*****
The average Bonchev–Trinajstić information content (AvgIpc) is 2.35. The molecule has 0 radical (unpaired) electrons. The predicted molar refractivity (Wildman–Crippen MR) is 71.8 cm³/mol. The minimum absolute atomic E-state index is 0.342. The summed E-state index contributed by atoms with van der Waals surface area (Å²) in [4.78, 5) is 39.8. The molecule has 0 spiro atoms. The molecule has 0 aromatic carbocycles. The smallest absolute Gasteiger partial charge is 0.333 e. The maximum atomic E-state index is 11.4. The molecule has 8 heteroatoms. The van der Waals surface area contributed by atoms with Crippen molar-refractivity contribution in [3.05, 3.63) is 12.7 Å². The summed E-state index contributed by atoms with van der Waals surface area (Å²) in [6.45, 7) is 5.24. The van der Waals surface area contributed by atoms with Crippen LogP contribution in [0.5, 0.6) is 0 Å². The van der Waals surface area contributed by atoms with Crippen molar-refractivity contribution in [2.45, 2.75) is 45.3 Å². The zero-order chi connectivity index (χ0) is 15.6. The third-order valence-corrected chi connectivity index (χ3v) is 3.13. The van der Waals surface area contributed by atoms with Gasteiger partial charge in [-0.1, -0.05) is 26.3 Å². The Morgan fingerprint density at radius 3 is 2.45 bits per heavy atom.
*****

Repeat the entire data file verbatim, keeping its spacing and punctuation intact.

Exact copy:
The average Bonchev–Trinajstić information content (AvgIpc) is 2.35. The molecule has 0 radical (unpaired) electrons. The predicted molar refractivity (Wildman–Crippen MR) is 71.8 cm³/mol. The minimum absolute atomic E-state index is 0.342. The summed E-state index contributed by atoms with van der Waals surface area (Å²) in [4.78, 5) is 39.8. The molecule has 0 spiro atoms. The molecule has 0 aromatic carbocycles. The smallest absolute Gasteiger partial charge is 0.333 e. The maximum atomic E-state index is 11.4. The molecule has 8 heteroatoms. The van der Waals surface area contributed by atoms with Crippen molar-refractivity contribution in [3.05, 3.63) is 12.7 Å². The summed E-state index contributed by atoms with van der Waals surface area (Å²) in [6.45, 7) is 5.24. The van der Waals surface area contributed by atoms with Crippen LogP contribution in [0.5, 0.6) is 0 Å². The van der Waals surface area contributed by atoms with Crippen molar-refractivity contribution in [2.45, 2.75) is 45.3 Å². The zero-order chi connectivity index (χ0) is 15.6. The third-order valence-corrected chi connectivity index (χ3v) is 3.13. The van der Waals surface area contributed by atoms with Gasteiger partial charge in [-0.1, -0.05) is 26.3 Å². The Morgan fingerprint density at radius 3 is 2.45 bits per heavy atom.